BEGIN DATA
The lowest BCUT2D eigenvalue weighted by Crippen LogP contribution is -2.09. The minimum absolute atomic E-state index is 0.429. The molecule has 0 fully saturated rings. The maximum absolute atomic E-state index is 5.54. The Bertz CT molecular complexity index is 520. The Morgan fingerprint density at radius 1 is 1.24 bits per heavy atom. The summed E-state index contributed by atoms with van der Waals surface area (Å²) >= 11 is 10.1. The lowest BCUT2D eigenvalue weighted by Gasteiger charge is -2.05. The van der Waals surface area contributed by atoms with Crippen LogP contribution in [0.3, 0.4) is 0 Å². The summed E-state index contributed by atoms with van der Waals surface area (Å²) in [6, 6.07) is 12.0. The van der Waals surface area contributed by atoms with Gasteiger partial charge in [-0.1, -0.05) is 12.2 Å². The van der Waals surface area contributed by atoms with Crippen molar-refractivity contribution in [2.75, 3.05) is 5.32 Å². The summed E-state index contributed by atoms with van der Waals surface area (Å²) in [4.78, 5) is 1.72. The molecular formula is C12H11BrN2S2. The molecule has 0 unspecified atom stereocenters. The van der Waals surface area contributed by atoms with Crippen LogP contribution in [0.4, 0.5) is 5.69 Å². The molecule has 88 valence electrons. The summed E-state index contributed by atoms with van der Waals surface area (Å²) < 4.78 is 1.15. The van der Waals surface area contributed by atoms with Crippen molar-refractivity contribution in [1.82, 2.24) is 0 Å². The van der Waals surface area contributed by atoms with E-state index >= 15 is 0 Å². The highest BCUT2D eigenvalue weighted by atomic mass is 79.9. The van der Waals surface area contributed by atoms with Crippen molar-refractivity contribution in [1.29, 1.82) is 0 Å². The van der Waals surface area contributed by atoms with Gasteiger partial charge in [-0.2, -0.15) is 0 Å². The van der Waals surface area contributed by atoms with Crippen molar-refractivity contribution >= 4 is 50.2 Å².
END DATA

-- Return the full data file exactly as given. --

The lowest BCUT2D eigenvalue weighted by Crippen LogP contribution is -2.09. The minimum absolute atomic E-state index is 0.429. The molecule has 0 fully saturated rings. The maximum absolute atomic E-state index is 5.54. The Bertz CT molecular complexity index is 520. The Morgan fingerprint density at radius 1 is 1.24 bits per heavy atom. The summed E-state index contributed by atoms with van der Waals surface area (Å²) >= 11 is 10.1. The lowest BCUT2D eigenvalue weighted by Gasteiger charge is -2.05. The van der Waals surface area contributed by atoms with Crippen LogP contribution in [0.3, 0.4) is 0 Å². The summed E-state index contributed by atoms with van der Waals surface area (Å²) in [6, 6.07) is 12.0. The van der Waals surface area contributed by atoms with Gasteiger partial charge in [-0.1, -0.05) is 12.2 Å². The van der Waals surface area contributed by atoms with Crippen molar-refractivity contribution in [2.75, 3.05) is 5.32 Å². The summed E-state index contributed by atoms with van der Waals surface area (Å²) in [4.78, 5) is 1.72. The molecular formula is C12H11BrN2S2. The molecule has 0 unspecified atom stereocenters. The van der Waals surface area contributed by atoms with Crippen LogP contribution in [0.4, 0.5) is 5.69 Å². The molecule has 88 valence electrons. The summed E-state index contributed by atoms with van der Waals surface area (Å²) < 4.78 is 1.15. The van der Waals surface area contributed by atoms with Crippen molar-refractivity contribution in [1.82, 2.24) is 0 Å². The van der Waals surface area contributed by atoms with E-state index >= 15 is 0 Å². The highest BCUT2D eigenvalue weighted by atomic mass is 79.9. The van der Waals surface area contributed by atoms with Crippen molar-refractivity contribution in [1.29, 1.82) is 0 Å². The van der Waals surface area contributed by atoms with Gasteiger partial charge in [-0.2, -0.15) is 0 Å². The van der Waals surface area contributed by atoms with Crippen molar-refractivity contribution >= 4 is 50.2 Å².